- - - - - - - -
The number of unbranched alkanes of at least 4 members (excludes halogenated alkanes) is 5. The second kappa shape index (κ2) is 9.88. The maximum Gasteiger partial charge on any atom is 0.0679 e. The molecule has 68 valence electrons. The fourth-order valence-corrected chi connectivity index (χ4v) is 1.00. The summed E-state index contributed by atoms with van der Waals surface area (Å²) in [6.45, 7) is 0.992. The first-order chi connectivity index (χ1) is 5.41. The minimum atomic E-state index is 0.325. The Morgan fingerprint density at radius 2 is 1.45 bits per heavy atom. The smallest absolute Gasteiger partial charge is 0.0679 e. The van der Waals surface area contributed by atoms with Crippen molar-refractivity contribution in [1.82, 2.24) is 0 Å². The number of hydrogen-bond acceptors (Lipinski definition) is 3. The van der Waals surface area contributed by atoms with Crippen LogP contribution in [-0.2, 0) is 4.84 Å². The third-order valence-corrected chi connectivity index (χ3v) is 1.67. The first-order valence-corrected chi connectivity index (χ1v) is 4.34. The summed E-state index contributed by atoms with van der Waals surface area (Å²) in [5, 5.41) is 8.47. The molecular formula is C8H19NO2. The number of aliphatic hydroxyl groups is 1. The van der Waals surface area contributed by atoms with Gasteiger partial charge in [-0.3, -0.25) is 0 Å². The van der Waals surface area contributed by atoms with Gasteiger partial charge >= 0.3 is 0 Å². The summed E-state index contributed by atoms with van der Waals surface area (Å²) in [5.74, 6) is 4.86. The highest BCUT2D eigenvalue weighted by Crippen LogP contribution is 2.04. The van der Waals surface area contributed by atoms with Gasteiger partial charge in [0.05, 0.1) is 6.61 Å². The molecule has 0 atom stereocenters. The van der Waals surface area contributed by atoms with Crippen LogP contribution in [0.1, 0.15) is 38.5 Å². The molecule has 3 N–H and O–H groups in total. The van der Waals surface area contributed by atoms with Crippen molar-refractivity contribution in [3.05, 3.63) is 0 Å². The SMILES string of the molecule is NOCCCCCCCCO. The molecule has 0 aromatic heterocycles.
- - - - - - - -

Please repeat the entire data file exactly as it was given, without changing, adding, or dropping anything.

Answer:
The number of unbranched alkanes of at least 4 members (excludes halogenated alkanes) is 5. The second kappa shape index (κ2) is 9.88. The maximum Gasteiger partial charge on any atom is 0.0679 e. The molecule has 68 valence electrons. The fourth-order valence-corrected chi connectivity index (χ4v) is 1.00. The summed E-state index contributed by atoms with van der Waals surface area (Å²) in [6.45, 7) is 0.992. The first-order chi connectivity index (χ1) is 5.41. The minimum atomic E-state index is 0.325. The Morgan fingerprint density at radius 2 is 1.45 bits per heavy atom. The smallest absolute Gasteiger partial charge is 0.0679 e. The van der Waals surface area contributed by atoms with Crippen molar-refractivity contribution in [1.82, 2.24) is 0 Å². The number of hydrogen-bond acceptors (Lipinski definition) is 3. The van der Waals surface area contributed by atoms with Crippen LogP contribution in [-0.2, 0) is 4.84 Å². The third-order valence-corrected chi connectivity index (χ3v) is 1.67. The first-order valence-corrected chi connectivity index (χ1v) is 4.34. The summed E-state index contributed by atoms with van der Waals surface area (Å²) in [5, 5.41) is 8.47. The molecular formula is C8H19NO2. The number of aliphatic hydroxyl groups is 1. The van der Waals surface area contributed by atoms with Gasteiger partial charge in [-0.3, -0.25) is 0 Å². The van der Waals surface area contributed by atoms with Gasteiger partial charge >= 0.3 is 0 Å². The summed E-state index contributed by atoms with van der Waals surface area (Å²) in [5.74, 6) is 4.86. The highest BCUT2D eigenvalue weighted by Crippen LogP contribution is 2.04. The van der Waals surface area contributed by atoms with Gasteiger partial charge in [0.05, 0.1) is 6.61 Å². The molecule has 0 atom stereocenters. The van der Waals surface area contributed by atoms with Crippen LogP contribution in [0.1, 0.15) is 38.5 Å². The molecule has 3 N–H and O–H groups in total. The van der Waals surface area contributed by atoms with Crippen molar-refractivity contribution in [3.05, 3.63) is 0 Å². The SMILES string of the molecule is NOCCCCCCCCO. The molecule has 0 aromatic heterocycles.